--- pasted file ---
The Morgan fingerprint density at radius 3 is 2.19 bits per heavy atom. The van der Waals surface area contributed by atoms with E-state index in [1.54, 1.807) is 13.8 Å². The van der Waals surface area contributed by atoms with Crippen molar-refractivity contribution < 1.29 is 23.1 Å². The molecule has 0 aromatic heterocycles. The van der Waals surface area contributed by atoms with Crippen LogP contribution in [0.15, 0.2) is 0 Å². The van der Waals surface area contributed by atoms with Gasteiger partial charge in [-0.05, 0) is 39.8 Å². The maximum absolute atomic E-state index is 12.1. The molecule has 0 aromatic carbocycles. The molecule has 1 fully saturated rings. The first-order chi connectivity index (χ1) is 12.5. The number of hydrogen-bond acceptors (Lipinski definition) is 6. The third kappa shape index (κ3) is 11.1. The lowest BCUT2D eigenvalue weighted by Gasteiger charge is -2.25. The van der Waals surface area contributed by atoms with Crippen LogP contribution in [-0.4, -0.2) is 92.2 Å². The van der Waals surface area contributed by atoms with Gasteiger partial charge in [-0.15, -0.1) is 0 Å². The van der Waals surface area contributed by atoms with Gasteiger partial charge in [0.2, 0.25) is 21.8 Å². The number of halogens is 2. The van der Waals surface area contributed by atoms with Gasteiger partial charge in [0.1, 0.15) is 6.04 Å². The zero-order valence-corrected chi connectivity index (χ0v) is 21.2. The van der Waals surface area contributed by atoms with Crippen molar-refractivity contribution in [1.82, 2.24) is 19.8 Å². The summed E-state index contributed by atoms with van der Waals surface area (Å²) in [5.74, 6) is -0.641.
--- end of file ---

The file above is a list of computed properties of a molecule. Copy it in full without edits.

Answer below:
The Morgan fingerprint density at radius 3 is 2.19 bits per heavy atom. The van der Waals surface area contributed by atoms with E-state index in [1.54, 1.807) is 13.8 Å². The van der Waals surface area contributed by atoms with Crippen molar-refractivity contribution < 1.29 is 23.1 Å². The molecule has 0 aromatic heterocycles. The van der Waals surface area contributed by atoms with Crippen LogP contribution in [0.15, 0.2) is 0 Å². The van der Waals surface area contributed by atoms with Gasteiger partial charge in [-0.05, 0) is 39.8 Å². The maximum absolute atomic E-state index is 12.1. The molecule has 0 aromatic carbocycles. The molecule has 1 fully saturated rings. The first-order chi connectivity index (χ1) is 12.5. The number of hydrogen-bond acceptors (Lipinski definition) is 6. The third kappa shape index (κ3) is 11.1. The lowest BCUT2D eigenvalue weighted by Gasteiger charge is -2.25. The van der Waals surface area contributed by atoms with Crippen LogP contribution in [-0.4, -0.2) is 92.2 Å². The van der Waals surface area contributed by atoms with Gasteiger partial charge in [-0.15, -0.1) is 0 Å². The van der Waals surface area contributed by atoms with Gasteiger partial charge in [0.2, 0.25) is 21.8 Å². The number of halogens is 2. The van der Waals surface area contributed by atoms with Gasteiger partial charge in [0.1, 0.15) is 6.04 Å². The zero-order valence-corrected chi connectivity index (χ0v) is 21.2. The van der Waals surface area contributed by atoms with Crippen molar-refractivity contribution in [1.82, 2.24) is 19.8 Å². The summed E-state index contributed by atoms with van der Waals surface area (Å²) in [5.74, 6) is -0.641.